A mesmerizing game that set a new record for the highest ball-in-play time ever recorded at senior international level - 55%, or 43 minutes, 45 seconds to be precise. It also contained the highest number of passes (428) and rucks and mauls (229) in one game. By way of a reference point, the famous Barbarians v All Blacks contest of 1973 contained 150 fewer passes.
Wales ran riot with some dazzling rugby, cutting Scotland to shreds. Ryan Jones scored the first of five first-half tries when he started and finished off a brilliant counter-attack with only three minutes on the clock. Rhys Williams, Shane Williams and two from Kevin Morgan gave the visitors a barely believable 38-3 interval lead.
Wales' sixth try early in the second half came when Dwayne Peel caught Scotland napping to put Rhys Williams over while a Scottish player was still receiving treatment, but referee Jonathan Kaplan had signalled play to continue. Scotland rallied commendably to score three tries of their own, but it was precious little by way of consolation. This was Wales' third away win in a row that season after beating England in their opener in Cardiff, and set them up to complete a first Grand Slam since 1978 the following week against Ireland.
2010 - Wales 31-24 Scotland
Has there ever been a more dramatic finish to a Five or Six Nations match? (Suggestions welcome). Scotland are still shaking their heads as to how they managed to lose a game they led 21-9 after tries from John Barclay and Max Evans, an advantage that should have been greater but for a forward pass that denied Kelly Brown another score early in the second half.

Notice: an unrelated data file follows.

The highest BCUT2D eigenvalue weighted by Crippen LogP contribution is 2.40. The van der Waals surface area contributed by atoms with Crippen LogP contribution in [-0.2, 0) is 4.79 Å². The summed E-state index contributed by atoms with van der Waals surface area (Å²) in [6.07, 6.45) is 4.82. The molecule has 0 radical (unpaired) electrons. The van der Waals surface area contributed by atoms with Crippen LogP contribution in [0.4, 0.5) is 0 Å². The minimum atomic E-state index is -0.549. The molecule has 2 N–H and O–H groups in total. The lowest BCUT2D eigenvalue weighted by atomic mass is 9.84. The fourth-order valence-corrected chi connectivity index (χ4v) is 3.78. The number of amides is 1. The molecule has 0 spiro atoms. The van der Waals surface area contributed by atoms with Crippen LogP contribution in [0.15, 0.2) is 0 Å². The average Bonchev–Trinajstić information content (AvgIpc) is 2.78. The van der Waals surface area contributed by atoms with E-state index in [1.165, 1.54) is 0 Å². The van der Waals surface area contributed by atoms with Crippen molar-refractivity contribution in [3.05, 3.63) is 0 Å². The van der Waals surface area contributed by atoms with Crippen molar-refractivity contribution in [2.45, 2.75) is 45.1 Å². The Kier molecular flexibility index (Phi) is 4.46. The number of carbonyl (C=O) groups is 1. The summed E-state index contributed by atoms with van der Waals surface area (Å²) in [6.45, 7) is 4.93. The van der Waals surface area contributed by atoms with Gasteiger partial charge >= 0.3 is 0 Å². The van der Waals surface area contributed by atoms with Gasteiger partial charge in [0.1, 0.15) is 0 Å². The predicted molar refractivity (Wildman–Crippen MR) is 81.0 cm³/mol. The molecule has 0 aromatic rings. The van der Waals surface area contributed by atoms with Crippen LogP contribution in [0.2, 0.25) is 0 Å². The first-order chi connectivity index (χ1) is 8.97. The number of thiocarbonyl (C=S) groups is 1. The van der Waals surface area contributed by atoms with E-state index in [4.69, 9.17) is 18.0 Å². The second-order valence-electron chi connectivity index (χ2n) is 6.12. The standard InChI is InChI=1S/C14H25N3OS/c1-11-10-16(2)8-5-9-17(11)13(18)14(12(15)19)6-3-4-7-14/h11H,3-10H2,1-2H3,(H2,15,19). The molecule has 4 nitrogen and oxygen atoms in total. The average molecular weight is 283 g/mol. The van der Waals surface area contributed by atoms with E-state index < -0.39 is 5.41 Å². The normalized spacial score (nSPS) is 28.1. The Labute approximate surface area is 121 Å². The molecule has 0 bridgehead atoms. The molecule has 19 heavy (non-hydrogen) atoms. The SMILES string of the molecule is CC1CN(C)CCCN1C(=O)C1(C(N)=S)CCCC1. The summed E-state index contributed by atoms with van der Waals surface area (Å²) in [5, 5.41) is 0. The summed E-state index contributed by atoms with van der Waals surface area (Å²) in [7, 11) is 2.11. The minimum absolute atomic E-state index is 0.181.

Shane Williams sparked Wales into life by setting up a try for Lee Byrne, but the hosts were still 14-24 behind with 14 minutes left after Dan Parks had banged over a long-range drop-goal for Scotland. But their hooker Scott Lawson was sin-binned with six minutes left, and Wales proceeded to stage an incredible late comeback.
Leigh Halfpenny scored a converted try with three minutes left to make it 21-24, and Lee Byrne appeared to be heading for a winning score when he was tripped by Scotland fly-half Phil Godman, who was sin-binned to leave the Scots with 13 men. Stephen Jones' penalty levelled the scores at 24-24, but Wales were not done.
Scotland, just needing to get the ball off the park to salvage a draw, opted to take the kick-off long to Wales. The hosts built up irresistible momentum before Shane Williams sealed victory, celebrating with an arm in the air before dotting down under the posts. "And Shane Williams has won the most dramatic game of this Six Nations...and perhaps any Six Nations," proclaimed commentator Andrew Cotter as a fuming Scotland coach Andy Robinson exited his box in disbelief.